Hi, everyone, welcome back. We don’t have a column today — busy morning — but hopefully you’ll find some useful intel below.:)
Top News in the A.M.
Barry Silbert’s Bitcoin Investment Trust is poised to become the first publicly traded bitcoin fund, beating the Winklevoss Bitcoin Trust to the punch through a backdoor route to public listing. The WSJ has the story here.
Google‘s Sundar Pichai just confirmed that the company will become a wireless provider of sorts in the “coming months.” The Verge has more here.
Airbnb, the 6.5-year-old, San Francisco-based company whose platform enables travelers to book the rooms and sometimes entire homes of people willing to rent them, is raising up to $1 billion in fresh funding at a $20 billion valuation, according to TechCrunch sources, who say $500,000 has already been raised. Airbnb has already raised roughly $800 million from investors across half a dozen previous rounds. Its backers include TPG Growth, T. Rowe Price, Dragoneer Investment Group, Founders Fund, Sequoia Capital, DST Global, Andreessen Horowitz, and General Catalyst Partners.
Atlas Obscura, a 5.5-year-old, Brooklyn-based site where people share images and stories from their travels around the world, has raised $2 million in seed funding from a long list of investors, including New York Times Co., Graham Holding Co., Bertelsmann Digital Media Investments, New Atlantic Ventures, Treemark Capital, John Battelle, Henry Blodget, Alexis Ohanian, and Kevin Ryan.
Chiasma, a 14-year-old, Newton, Ma.-based biopharma company that has developed an oral treatment for an endocrine disease called acromegaly, just raised $70 million from Rock Springs Capital, Sofinnova Ventures, and an undisclosed public investment fund, along with earlier backers MPM Capital, F2 Capital, 7 Med Health Ventures, Abingworth and ARCH Venture Partners. The company has now raised $176 million altogether, shows Crunchbase.
High Fidelity, a nearly two-year-old, San Francisco-based startup whose webcam technology creates characters that can interact in virtual worlds, has raised $11 million led by Vulcan Ventures. The company has now raised $17.5 million altogether. TechCrunch has more on the funding here. GigaOm talked with High Fidelity’s founder, serial entrepreneur Philip Rosedale, about the company last November. Video here.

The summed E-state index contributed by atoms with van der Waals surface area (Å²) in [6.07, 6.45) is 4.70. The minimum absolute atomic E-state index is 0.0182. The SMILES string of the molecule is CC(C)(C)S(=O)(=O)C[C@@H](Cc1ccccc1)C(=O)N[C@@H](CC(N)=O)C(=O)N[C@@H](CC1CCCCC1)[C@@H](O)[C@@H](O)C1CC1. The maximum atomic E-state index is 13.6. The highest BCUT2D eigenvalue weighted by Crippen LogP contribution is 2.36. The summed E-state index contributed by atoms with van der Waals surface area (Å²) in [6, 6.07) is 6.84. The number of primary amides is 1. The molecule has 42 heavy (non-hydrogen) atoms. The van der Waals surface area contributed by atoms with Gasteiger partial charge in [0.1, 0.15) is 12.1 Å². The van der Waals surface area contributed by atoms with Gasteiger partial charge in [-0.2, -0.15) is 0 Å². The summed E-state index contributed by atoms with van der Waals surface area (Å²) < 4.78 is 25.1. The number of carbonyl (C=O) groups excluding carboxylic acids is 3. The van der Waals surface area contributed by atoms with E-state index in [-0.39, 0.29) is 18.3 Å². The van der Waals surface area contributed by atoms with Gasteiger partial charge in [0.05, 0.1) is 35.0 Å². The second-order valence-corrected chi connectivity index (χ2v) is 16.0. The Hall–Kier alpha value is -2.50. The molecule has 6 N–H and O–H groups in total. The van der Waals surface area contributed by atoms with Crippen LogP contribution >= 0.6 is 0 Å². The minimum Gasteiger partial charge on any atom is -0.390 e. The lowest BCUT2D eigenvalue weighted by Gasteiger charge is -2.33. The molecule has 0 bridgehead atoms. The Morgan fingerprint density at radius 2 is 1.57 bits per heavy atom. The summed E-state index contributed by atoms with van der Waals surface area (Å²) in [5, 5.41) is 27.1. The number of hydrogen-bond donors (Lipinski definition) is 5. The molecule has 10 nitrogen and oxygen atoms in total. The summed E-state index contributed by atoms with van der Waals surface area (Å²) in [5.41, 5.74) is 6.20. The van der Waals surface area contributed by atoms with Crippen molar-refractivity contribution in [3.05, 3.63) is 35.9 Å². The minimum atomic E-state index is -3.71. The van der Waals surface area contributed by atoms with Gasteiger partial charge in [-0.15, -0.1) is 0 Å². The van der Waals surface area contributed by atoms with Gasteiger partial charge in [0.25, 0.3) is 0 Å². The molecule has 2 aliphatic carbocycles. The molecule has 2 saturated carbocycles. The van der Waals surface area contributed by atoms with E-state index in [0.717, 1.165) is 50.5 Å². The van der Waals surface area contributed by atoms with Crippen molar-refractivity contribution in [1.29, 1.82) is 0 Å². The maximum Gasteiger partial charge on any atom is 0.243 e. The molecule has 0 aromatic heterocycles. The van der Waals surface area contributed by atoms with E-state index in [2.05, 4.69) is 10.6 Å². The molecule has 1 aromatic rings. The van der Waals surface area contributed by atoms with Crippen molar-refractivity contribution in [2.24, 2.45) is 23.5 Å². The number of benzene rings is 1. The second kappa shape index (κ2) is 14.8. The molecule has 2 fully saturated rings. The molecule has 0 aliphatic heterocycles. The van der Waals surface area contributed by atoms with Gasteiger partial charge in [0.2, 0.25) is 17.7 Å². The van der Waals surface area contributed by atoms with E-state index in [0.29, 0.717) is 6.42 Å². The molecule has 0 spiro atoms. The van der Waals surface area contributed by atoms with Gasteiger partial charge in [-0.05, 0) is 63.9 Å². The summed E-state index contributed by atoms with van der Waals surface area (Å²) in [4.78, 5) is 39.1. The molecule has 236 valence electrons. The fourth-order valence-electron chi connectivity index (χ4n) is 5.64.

Jampp, a 3.5-year-old, London-based mobile marketing company, has raised $7 million in Series A funding led by Highland Europe, with participation from Endeavor Catalyst, Innova and NXTP Labs. The company has raised $7.6 million altogether, shows Crunchbase.
Lyric Pharmaceuticals, a 1.5-year-old, San Francisco-based developer of gastrointestinal therapeutics, has raised $20.4 million in Series A funding co-led by Sante Ventures, Third Point Ventures, and earlier investor RiverVest Venture Partners. New investor Aperture Venture Partners also participated in the funding, according to a news release. The St. Louis Business Journal has more here.
Nasty Gal, the 8.5-year-old, L.A.-based fashion company known for its edgy aesthetic, is reportedly raising another $16 million in funding led by retail veteran Ron Johnson, with earlier backer Index Ventures participating. The company has now raised $65 million altogether. Venture Capital Dispatch has more here.
Outfittery, a nearly three-year-old, Berlin-based e-commerce startup that curates men’s outfits for its users, who pay for what they want to keep and send back the rest, has raised $20 million in new funding led by the Nordic venture firm Northzone. The company has now raised $37.8 million altogether, shows Crunchbase.
Peoplevox, a 6.5-year-old, London-based maker of warehouse management software for e-commerce companies, has raised $6 million in Series A funding led by Index Ventures, with participation from angel investors. More here.
TrulyMadly, an eight-month-old, New Delhi-based dating platform, has raised $5 million in funding from Helion Venture Partners and Kae Capital, reports DealCurry. The outlet notes that in India, online dating has been slow to gain traction owing to social issues, but it adds that things are changing quickly.
YesGraph, a 2.5-year-old, Palo Alto, Ca.-based company whose technology aims to make the process of inviting new users to join an app more intuitive (and less reliant on users’ entire list of contacts), has raised $1 million in seed funding led by Bloomberg Beta. More here.
Yikuaixiu, a 10-month-old, Beijing-based online-to-offline platform for automotive after-sales service like maintenance, has reportedly raised $12 million in Series A funding from Lightspeed China Partners.
Alibaba, the Chinese e-commerce giant, is setting aside 10 billion New Taiwan dollars ($316 million) to invest in entrepreneurs from Taiwan who launch and grow their businesses through Alibaba’s online platforms. The move follows Alibaba’s recently announced plans to similarly set aside 1 billion Hong Kong dollars ($129 million) to invest in Hong Kong-based startups. Venture Capital Dispatch has more here.